Welcome to LinuxQuestions.org, a friendly and active Linux Community.
You are currently viewing LQ as a guest. By joining our community you will have the ability to post topics, receive our newsletter, use the advanced search, subscribe to threads and access many other special features. Registration is quick, simple and absolutely free. Join our community today!
Note that registered members see fewer ads, and ContentLink is completely disabled once you log in.
If you have any problems with the registration process or your account login, please contact us. If you need to reset your password, click here.
Having a problem logging in? Please visit this page to clear all LQ-related cookies.
Introduction to Linux - A Hands on Guide
This guide was created as an overview of the Linux Operating System, geared toward new users as an exploration tour and getting started guide, with exercises at the end of each chapter.
For more advanced trainees it can be a desktop reference, and a collection of the base knowledge needed to proceed with system and network administration. This book contains many real life examples derived from the author's experience as a Linux system and network administrator, trainer and consultant. They hope these examples will help you to get a better understanding of the Linux system and that you feel encouraged to try out things on your own.
Click Here to receive this Complete Guide absolutely free.
Posted 11-05-2009 at 02:56 PM byLufbery (The Slacker's Blog)
I use Slackware Linux at home, where I play systems administrator for my wife and me -- and eventually our child(ren, after the next one is born in December). I'm going to quote an interview with Alien Bob to explain why I use Slackware:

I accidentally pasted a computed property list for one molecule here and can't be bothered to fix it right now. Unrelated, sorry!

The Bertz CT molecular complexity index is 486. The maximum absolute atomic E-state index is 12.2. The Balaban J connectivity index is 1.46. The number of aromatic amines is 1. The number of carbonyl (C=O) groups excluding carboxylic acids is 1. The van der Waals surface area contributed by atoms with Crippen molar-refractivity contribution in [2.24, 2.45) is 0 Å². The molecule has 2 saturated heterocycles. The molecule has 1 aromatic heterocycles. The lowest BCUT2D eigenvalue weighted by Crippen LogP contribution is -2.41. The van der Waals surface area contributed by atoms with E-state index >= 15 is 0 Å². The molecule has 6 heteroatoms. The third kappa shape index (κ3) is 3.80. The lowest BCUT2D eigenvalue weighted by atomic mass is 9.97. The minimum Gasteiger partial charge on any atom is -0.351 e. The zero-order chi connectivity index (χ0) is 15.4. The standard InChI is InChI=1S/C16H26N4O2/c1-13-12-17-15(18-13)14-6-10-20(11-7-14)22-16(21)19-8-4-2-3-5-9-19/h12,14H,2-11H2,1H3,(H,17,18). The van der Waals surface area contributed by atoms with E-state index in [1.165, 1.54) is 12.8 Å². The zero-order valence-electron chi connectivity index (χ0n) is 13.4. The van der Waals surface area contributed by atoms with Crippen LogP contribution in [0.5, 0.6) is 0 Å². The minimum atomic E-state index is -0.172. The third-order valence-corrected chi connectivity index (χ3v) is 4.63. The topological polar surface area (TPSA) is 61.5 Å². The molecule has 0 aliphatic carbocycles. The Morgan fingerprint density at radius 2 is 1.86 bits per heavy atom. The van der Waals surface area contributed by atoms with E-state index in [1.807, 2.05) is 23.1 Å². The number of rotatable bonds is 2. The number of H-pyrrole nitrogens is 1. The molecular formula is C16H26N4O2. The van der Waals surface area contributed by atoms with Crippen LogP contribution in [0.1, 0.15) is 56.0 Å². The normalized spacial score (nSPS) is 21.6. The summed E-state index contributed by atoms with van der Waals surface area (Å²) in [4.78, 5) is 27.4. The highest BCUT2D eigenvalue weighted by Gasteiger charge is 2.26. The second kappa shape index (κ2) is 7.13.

To me, Slackware’s philosophy has a different angle that sets it apart from all the others. To this day, Slackware has an extremely lean design, intended to make you experience Linux the way the software authors intended. This is accomplished
Posted 08-30-2011 at 02:32 PM byTobiSGD Updated 08-30-2011 at 02:36 PM byTobiSGD
So you tried Linux in dual-boot with your Windows installation and after you deleted the Linux partition(s) your Windows won't boot anymore.
There is a simple fix for that, you have to just re-install your Windows boot-loader.
Boot the system from your Windows XP-CD, just like you booted the Linux-CD/DVD before.
Start the recovery/repair console (not the repair installation).
There was a period of around 12 years, I used Windows-based system, even a HTC handheld with Windows installed. I thought, and perhaps think even now, that Microsoft treats you as a teenager and act like a 'big bro' which is good when your primary business is not with devices. Linux, on the other hand, gives you more credit than Windows do. The main reason of my being with Windows platform was I focused on productivity, keeping aside my self customized environment.
* Alt-ctrl-ESC : Launch Xkill mouse point (next window you click, dies :)
* Ctrl-ESC : Launch Task Manager
* Alt-LeftMouse Button : Allows you to drag any window by moving mouse around freely
* Alt-RightMouse Button: Allows you to resize any window by moving mouse around freely
Emergency Global Keys
* Alt-Sys-E : send the terminate signal to all process
* Alt-Sys-I : stop all process (kill...